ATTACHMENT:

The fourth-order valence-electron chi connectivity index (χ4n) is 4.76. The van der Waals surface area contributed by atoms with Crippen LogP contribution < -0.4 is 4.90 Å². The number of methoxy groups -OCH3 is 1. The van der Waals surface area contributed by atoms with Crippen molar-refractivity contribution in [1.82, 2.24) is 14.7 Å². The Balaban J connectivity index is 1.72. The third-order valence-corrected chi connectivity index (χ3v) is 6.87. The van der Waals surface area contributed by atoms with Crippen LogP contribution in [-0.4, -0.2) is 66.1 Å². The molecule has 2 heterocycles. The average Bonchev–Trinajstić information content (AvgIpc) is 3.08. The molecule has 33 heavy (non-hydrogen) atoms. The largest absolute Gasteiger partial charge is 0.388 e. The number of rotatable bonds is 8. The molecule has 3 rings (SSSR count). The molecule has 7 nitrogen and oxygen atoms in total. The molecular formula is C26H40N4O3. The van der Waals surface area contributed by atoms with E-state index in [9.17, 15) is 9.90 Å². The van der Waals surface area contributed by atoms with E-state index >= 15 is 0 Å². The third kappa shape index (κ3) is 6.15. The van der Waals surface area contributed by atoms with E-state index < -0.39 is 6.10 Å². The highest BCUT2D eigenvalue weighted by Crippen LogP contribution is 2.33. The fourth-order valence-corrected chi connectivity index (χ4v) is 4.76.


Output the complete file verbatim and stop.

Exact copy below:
The fourth-order valence-electron chi connectivity index (χ4n) is 4.76. The van der Waals surface area contributed by atoms with Crippen LogP contribution < -0.4 is 4.90 Å². The number of methoxy groups -OCH3 is 1. The van der Waals surface area contributed by atoms with Crippen molar-refractivity contribution in [1.82, 2.24) is 14.7 Å². The Balaban J connectivity index is 1.72. The third-order valence-corrected chi connectivity index (χ3v) is 6.87. The van der Waals surface area contributed by atoms with Crippen LogP contribution in [-0.4, -0.2) is 66.1 Å². The molecule has 2 heterocycles. The average Bonchev–Trinajstić information content (AvgIpc) is 3.08. The molecule has 33 heavy (non-hydrogen) atoms. The largest absolute Gasteiger partial charge is 0.388 e. The number of rotatable bonds is 8. The molecule has 3 rings (SSSR count). The molecule has 7 nitrogen and oxygen atoms in total. The molecular formula is C26H40N4O3. The van der Waals surface area contributed by atoms with E-state index in [9.17, 15) is 9.90 Å². The van der Waals surface area contributed by atoms with E-state index >= 15 is 0 Å². The third kappa shape index (κ3) is 6.15. The van der Waals surface area contributed by atoms with E-state index < -0.39 is 6.10 Å². The highest BCUT2D eigenvalue weighted by Crippen LogP contribution is 2.33. The fourth-order valence-corrected chi connectivity index (χ4v) is 4.76.